We voted on Thursday but must wait until 10pm on Sunday night to find out what happened in the EU elections. Here’s a quick guide to who might win or lose.
Leave v Remain?
For once, this European election was actually about Europe, so let’s start there. The initial focus will be on whether (as expected) Nigel Farage’s Brexit party will be the overall winner, handing a huge symbolic victory to the Leavers, but to read this election like a second referendum will need a little more work. The straightforward calculation will be to add up both the Leave parties, Brexit and Ukip, and compare that with the overtly Remain parties – the Lib Dems, Greens, Change UK, SNP and Plaid Cymru.
A further sophistication involves allocating a proportion of the Labour and Tory votes to each side. This is tricky as there is little agreement among pollsters as to what this proportion should be. The Brexit Diaries project of BritainThinks suggests Tory voters on 80% Leave and 20% Remain, and Labour 60-40 in favour of Remain.
Who will be the biggest loser?
The top prize for this will almost certainly go to Ukip, winner in 2014 at 27% and now, after the arrival of the Brexit party in April, down to a desultory 2%. Change UK is a contender too. A lacklustre campaign means they will be relieved to have around 5% of the vote.
We’ll be much more interested in the fate of the two main parties who, until recently, had been enjoying dominance of the political landscape not seen for decades, with a combined vote share in 2017 of 80%.
Now 84% of voters tell us that they are “very unimpressed with both parties on Brexit”.
The question for the Tories is whether it will be a bad night or a catastrophic one. In 2014 they came third with 24% but are now hovering around the early teens in most polls (although YouGov last Wednesday put the party in fifth with a humiliating 7%). By that reckoning just reaching double figures would be an OK night.
Labour were in second place last time with what now looks like a mighty 25%. Our polling at BritainThinks suggests that 70% believe Jeremy Corbyn has been driven by party politics rather than national interest on Brexit. Focus groups echo this disappointment. Anything over 20% – which is where most pollsters still place Labour – would be a respectable result, especially if Labour can achieve second place, but last Wednesday’s YouGov poll also had Labour on a miserable 13%, in third place, 6% behind the Lib Dems, and just 1% ahead of the Greens.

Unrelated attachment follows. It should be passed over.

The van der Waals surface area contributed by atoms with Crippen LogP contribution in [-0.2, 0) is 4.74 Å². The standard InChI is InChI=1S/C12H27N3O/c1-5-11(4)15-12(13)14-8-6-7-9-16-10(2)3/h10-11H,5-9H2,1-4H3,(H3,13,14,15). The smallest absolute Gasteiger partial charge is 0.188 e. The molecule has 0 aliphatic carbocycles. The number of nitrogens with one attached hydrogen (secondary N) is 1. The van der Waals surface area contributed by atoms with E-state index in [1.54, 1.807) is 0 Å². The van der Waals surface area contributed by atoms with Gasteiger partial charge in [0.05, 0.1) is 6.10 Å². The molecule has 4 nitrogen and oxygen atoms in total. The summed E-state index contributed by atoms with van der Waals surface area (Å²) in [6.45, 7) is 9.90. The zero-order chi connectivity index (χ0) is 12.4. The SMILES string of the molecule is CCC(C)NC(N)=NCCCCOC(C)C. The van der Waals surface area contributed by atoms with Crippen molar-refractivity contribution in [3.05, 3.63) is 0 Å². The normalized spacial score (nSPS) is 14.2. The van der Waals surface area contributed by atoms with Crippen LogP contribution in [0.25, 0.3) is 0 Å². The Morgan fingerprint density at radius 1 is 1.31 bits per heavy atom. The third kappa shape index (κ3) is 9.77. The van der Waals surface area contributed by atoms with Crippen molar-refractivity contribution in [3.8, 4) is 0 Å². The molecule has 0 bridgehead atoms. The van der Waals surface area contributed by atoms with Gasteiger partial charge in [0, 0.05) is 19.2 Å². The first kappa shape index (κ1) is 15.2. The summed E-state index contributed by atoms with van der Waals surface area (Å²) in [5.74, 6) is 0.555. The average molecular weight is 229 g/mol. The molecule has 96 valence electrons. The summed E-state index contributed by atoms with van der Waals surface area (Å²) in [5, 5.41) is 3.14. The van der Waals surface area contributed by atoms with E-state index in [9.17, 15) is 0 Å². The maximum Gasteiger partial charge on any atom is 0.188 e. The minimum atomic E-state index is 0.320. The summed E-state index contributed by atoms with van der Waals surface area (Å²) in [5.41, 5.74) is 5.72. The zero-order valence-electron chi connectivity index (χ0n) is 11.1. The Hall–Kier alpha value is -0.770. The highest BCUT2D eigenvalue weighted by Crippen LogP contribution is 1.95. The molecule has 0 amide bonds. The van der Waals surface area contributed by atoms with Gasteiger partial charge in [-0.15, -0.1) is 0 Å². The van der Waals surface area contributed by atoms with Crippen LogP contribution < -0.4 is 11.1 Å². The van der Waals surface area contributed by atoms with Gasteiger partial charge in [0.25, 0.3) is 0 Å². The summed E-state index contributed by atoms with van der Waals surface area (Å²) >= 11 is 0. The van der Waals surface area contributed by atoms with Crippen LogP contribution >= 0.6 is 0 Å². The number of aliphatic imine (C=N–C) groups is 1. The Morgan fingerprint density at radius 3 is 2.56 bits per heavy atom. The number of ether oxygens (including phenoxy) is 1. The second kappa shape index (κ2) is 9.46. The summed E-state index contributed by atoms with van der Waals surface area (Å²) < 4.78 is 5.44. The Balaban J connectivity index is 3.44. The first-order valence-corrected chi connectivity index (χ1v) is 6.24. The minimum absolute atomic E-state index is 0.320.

Who will be the biggest winner?
The Brexit party has scored more than 30% in nine out of the last 10 published polls, reaching a high of 38% in the most recent Opinium survey. Expectations are now so high that anything less than early 30s and first place will disappoint. They already have Theresa May’s head as a trophy.
Second place is the goal now for the Lib Dems, hoping to be rewarded for their forthright “Bollocks to Brexit” campaign, winning votes from disaffected Labour Remainers. Their ascent from a single-figure vote share in April to the late teens last week will be a triumph if it translates into actual votes. In 2014 they achieved just under 7%, coming fifth behind the Greens on 8%. The Greens’ ability to exceed that 2014 score looks less certain. In about 20 polls this month only five have them in double figures; still, they hope they can gain from the greater focus on climate change in recent weeks.
Is the voter the biggest loser of all?
The polls have told us a mixed story, with the Labour vote-share proving most variable, ranging from mid-20s to early teens in the last few days, reflecting the challenge of making predictions against such a febrile and changeable backdrop.
Turnout will also be interesting. Usually in the mid-30s for European elections – in 2014 it was 34.2% – our Brexit Diaries work suggests a higher than usual turnout, given that almost two-thirds of voters are very motivated by Brexit – around half by leaving and half by remaining.
We’ll know on Sunday night which pollsters can claim to be the winners. Whatever the result, it seems likely that the biggest losers will be the voters. There will be little respite for the 83% of us who are fed up with seeing Brexit on our TVs every night – or for the 64% who fear Brexit is damaging their mental health.
Deborah Mattinson is founder of the research and strategy consultancy, BritainThinks